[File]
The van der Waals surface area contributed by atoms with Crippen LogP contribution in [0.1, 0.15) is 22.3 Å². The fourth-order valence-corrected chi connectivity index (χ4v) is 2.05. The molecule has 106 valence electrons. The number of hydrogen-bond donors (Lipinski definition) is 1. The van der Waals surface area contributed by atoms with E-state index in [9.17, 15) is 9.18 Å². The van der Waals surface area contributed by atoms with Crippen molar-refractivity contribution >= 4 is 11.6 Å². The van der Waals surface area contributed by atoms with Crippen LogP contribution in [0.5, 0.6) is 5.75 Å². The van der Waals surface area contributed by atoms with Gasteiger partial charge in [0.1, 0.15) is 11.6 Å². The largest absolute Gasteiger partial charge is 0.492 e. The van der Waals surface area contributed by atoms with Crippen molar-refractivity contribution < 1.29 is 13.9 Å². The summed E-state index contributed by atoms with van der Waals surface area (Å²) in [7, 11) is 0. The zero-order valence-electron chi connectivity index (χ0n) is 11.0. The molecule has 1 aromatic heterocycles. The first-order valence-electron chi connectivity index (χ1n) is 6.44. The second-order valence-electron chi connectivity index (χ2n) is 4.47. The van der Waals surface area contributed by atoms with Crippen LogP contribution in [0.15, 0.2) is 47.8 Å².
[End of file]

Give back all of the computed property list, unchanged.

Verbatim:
The van der Waals surface area contributed by atoms with Crippen LogP contribution in [0.1, 0.15) is 22.3 Å². The fourth-order valence-corrected chi connectivity index (χ4v) is 2.05. The molecule has 106 valence electrons. The number of hydrogen-bond donors (Lipinski definition) is 1. The van der Waals surface area contributed by atoms with E-state index in [9.17, 15) is 9.18 Å². The van der Waals surface area contributed by atoms with Crippen molar-refractivity contribution >= 4 is 11.6 Å². The van der Waals surface area contributed by atoms with Crippen LogP contribution in [0.5, 0.6) is 5.75 Å². The van der Waals surface area contributed by atoms with Gasteiger partial charge in [0.1, 0.15) is 11.6 Å². The largest absolute Gasteiger partial charge is 0.492 e. The van der Waals surface area contributed by atoms with Crippen molar-refractivity contribution < 1.29 is 13.9 Å². The summed E-state index contributed by atoms with van der Waals surface area (Å²) in [7, 11) is 0. The zero-order valence-electron chi connectivity index (χ0n) is 11.0. The molecule has 1 aromatic heterocycles. The first-order valence-electron chi connectivity index (χ1n) is 6.44. The second-order valence-electron chi connectivity index (χ2n) is 4.47. The van der Waals surface area contributed by atoms with Crippen LogP contribution in [0.15, 0.2) is 47.8 Å².